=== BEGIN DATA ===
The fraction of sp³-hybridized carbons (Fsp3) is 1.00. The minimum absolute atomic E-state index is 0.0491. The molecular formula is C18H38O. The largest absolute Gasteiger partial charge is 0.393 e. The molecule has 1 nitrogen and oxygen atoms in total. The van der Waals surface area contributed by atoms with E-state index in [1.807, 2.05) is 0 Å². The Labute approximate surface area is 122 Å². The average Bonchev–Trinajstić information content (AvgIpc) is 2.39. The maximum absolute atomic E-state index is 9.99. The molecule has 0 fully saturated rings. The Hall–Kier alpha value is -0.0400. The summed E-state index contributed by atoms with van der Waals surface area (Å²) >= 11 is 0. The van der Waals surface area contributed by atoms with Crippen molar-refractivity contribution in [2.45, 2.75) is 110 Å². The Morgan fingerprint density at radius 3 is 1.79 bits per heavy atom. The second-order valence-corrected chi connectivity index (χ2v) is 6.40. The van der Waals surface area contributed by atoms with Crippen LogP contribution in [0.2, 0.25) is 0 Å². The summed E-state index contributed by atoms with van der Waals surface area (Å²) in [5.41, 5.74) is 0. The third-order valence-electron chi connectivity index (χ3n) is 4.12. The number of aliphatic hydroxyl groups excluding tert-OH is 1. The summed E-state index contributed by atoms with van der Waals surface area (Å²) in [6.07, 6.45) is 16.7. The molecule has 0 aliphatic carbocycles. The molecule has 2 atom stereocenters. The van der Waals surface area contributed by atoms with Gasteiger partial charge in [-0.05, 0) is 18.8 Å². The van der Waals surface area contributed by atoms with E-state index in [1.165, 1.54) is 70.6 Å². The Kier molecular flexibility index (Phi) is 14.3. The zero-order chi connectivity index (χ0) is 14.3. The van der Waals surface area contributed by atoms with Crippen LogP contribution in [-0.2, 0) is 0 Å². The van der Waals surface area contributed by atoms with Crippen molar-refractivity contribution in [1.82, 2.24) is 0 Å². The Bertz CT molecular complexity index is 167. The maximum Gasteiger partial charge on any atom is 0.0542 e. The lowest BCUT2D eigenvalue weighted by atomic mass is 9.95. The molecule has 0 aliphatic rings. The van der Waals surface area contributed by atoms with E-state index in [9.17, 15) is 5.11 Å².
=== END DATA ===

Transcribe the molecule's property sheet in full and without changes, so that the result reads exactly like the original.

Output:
The fraction of sp³-hybridized carbons (Fsp3) is 1.00. The minimum absolute atomic E-state index is 0.0491. The molecular formula is C18H38O. The largest absolute Gasteiger partial charge is 0.393 e. The molecule has 1 nitrogen and oxygen atoms in total. The van der Waals surface area contributed by atoms with E-state index in [1.807, 2.05) is 0 Å². The Labute approximate surface area is 122 Å². The average Bonchev–Trinajstić information content (AvgIpc) is 2.39. The maximum absolute atomic E-state index is 9.99. The molecule has 0 fully saturated rings. The Hall–Kier alpha value is -0.0400. The summed E-state index contributed by atoms with van der Waals surface area (Å²) >= 11 is 0. The van der Waals surface area contributed by atoms with Crippen molar-refractivity contribution in [2.45, 2.75) is 110 Å². The Morgan fingerprint density at radius 3 is 1.79 bits per heavy atom. The second-order valence-corrected chi connectivity index (χ2v) is 6.40. The van der Waals surface area contributed by atoms with Crippen LogP contribution in [0.2, 0.25) is 0 Å². The summed E-state index contributed by atoms with van der Waals surface area (Å²) in [5.41, 5.74) is 0. The third-order valence-electron chi connectivity index (χ3n) is 4.12. The number of aliphatic hydroxyl groups excluding tert-OH is 1. The summed E-state index contributed by atoms with van der Waals surface area (Å²) in [6.07, 6.45) is 16.7. The molecule has 0 aliphatic carbocycles. The molecule has 2 atom stereocenters. The van der Waals surface area contributed by atoms with Gasteiger partial charge in [-0.05, 0) is 18.8 Å². The van der Waals surface area contributed by atoms with E-state index in [1.165, 1.54) is 70.6 Å². The Kier molecular flexibility index (Phi) is 14.3. The zero-order chi connectivity index (χ0) is 14.3. The van der Waals surface area contributed by atoms with Crippen LogP contribution in [-0.2, 0) is 0 Å². The van der Waals surface area contributed by atoms with Crippen molar-refractivity contribution in [1.82, 2.24) is 0 Å². The Bertz CT molecular complexity index is 167. The maximum Gasteiger partial charge on any atom is 0.0542 e. The lowest BCUT2D eigenvalue weighted by atomic mass is 9.95. The molecule has 0 aliphatic rings. The van der Waals surface area contributed by atoms with E-state index in [9.17, 15) is 5.11 Å².